For most people, surviving a stroke is just the first step in recovery, and nearly every patient will need some form of rehabilitation to restore function and thrive. At Johns Hopkins, we partner with you and your family to develop a customized rehabilitation plan to meet your recovery goals.
Stroke Rehabilitation: Why Choose Johns Hopkins
- Our rehabilitation specialists work closely with neurologists as soon as patients are admitted to the hospital, which helps assess the rehabilitation needs and start the process early, usually within a day of stroke.
- Our inpatient rehabilitation units offer comprehensive and intensive rehabilitation to help patients prepare for and transition to life at home or a sub-acute facility.
- Our rehab team follows patients through the continuum of care, from inpatient to outpatient rehab, homecare and reintegrating into the community.
- Our team uses technology, including noninvasive brain stimulation and a special gaming platform - a telehealth rehabilitation solution for continuing recovering at home.
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The Sheikh Khalifa Stroke Institute
Created through support from the United Arab Emirates, the Sheikh Khalifa Stroke Institute will comprise two centers: one devoted to stroke detection and diagnosis and the other to treatment, recovery and rehabilitation. The latter will be led by Dr. Preeti Raghavan who, together with other innovative teams at Johns Hopkins, will be exploring new directions in poststroke therapy.
How Physical Medicine & Rehabilitation Can Help in Stroke Recovery
“During checkups, I look to support patients any way I can. If there’s any way I can help them maximize their ability to communicate, return to work, improve sleep patterns, build muscle tone, minimize fall risk or address psychological needs, we’ll create a plan.”
Our multi-specialty stroke rehabilitation program aims to address a variety of impairments caused by stroke, working in a close partnership with you and your family.
- Our rehabilitation physicians develop rehabilitation plans that meet recovery needs of each patient. A physician will help you build a recovery roadmap, set milestones, coordinate care, evaluate progress, and will meet with you as long as necessary to offer support in your life post stroke.
- Our physical therapists can help address such symptoms as weakness, loss of balance, difficulty walking or moving a part of your body due to paralysis. They may recommend a variety of therapies based on your needs, which may include aquatic therapy, gait analysis and training, strength and flexibility exercises, endurance training, and may others.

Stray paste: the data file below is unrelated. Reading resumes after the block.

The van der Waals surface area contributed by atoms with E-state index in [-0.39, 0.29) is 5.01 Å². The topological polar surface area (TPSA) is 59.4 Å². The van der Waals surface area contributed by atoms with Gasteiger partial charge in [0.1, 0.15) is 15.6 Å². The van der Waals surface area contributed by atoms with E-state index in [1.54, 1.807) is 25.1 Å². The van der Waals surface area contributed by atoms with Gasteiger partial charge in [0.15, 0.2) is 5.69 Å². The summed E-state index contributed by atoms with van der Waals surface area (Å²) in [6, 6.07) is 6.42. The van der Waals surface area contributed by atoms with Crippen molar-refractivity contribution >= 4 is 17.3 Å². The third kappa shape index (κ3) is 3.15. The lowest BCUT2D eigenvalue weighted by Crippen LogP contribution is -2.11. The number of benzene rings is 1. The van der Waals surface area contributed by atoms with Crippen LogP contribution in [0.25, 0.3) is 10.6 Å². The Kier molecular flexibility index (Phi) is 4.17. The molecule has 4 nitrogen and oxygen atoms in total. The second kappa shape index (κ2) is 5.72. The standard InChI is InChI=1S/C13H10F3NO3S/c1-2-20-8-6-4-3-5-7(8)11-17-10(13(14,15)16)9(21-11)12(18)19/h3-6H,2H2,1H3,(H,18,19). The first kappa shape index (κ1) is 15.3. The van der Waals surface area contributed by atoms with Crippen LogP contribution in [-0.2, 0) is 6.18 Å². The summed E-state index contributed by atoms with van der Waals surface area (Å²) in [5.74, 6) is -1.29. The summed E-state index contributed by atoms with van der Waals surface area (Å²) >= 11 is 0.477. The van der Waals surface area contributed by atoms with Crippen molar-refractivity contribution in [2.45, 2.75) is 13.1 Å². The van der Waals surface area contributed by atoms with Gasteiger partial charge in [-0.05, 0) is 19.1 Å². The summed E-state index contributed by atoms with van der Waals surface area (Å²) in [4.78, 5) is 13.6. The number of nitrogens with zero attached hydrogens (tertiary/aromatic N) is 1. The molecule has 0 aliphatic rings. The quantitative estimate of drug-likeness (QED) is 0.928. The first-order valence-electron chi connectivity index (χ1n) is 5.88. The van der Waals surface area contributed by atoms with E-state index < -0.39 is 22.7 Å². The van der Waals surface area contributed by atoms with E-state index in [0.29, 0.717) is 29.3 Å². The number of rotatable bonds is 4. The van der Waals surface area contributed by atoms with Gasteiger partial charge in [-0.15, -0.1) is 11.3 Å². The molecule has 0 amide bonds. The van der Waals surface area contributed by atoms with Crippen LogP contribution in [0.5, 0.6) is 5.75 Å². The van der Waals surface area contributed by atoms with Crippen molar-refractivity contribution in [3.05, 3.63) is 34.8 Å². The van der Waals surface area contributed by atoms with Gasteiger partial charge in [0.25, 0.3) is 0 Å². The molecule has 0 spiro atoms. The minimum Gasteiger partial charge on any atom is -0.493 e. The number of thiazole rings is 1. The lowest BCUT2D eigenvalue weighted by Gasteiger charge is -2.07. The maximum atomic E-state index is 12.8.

- Our occupational therapists focus on helping you be more independent when it comes to self-care tasks like getting dressed or brushing your teeth, as well as other activities of daily living essential to being functional at home or at work. Occupation therapists can also help with certain cognitive impairments like trouble concentrating.
- Our speech-language therapists offer solutions to a variety of swallowing, voice, language and speech issue that may arise after a stroke.
- Our rehabilitation psychologists and neurospychologists work with you and your family to help adjust to emotional, cognitive and behavioral changes brought on by surviving a stroke.
Johns Hopkins Stroke Centers
Johns Hopkins has four dedicated stroke centers across our hospital network. The Johns Hopkins Hospital and Johns Hopkins Bayview Medical Center are certified by the Joint Commission and Maryland’s Emergency Medical Services Systems (MIEMSS) as Comprehensive Stroke Centers, and Howard County General Hospital and Suburban Hospital as Primary Stroke Centers.
Driving Innovation in Stroke RehabilitationPlay Video:
Recovering After a Stroke
Pablo Celnik, M.D., shares how his research strives to understand how people recover the ability to move after stroke.
Video Game Physical Therapy
Our therapists use interactive video games to get patients moving in a more engaging and entertaining way.
I Am Dolphin
John Krakauer, M.A., M.D., and his team created a video game to help patients with brain injuries to recover their motor skills.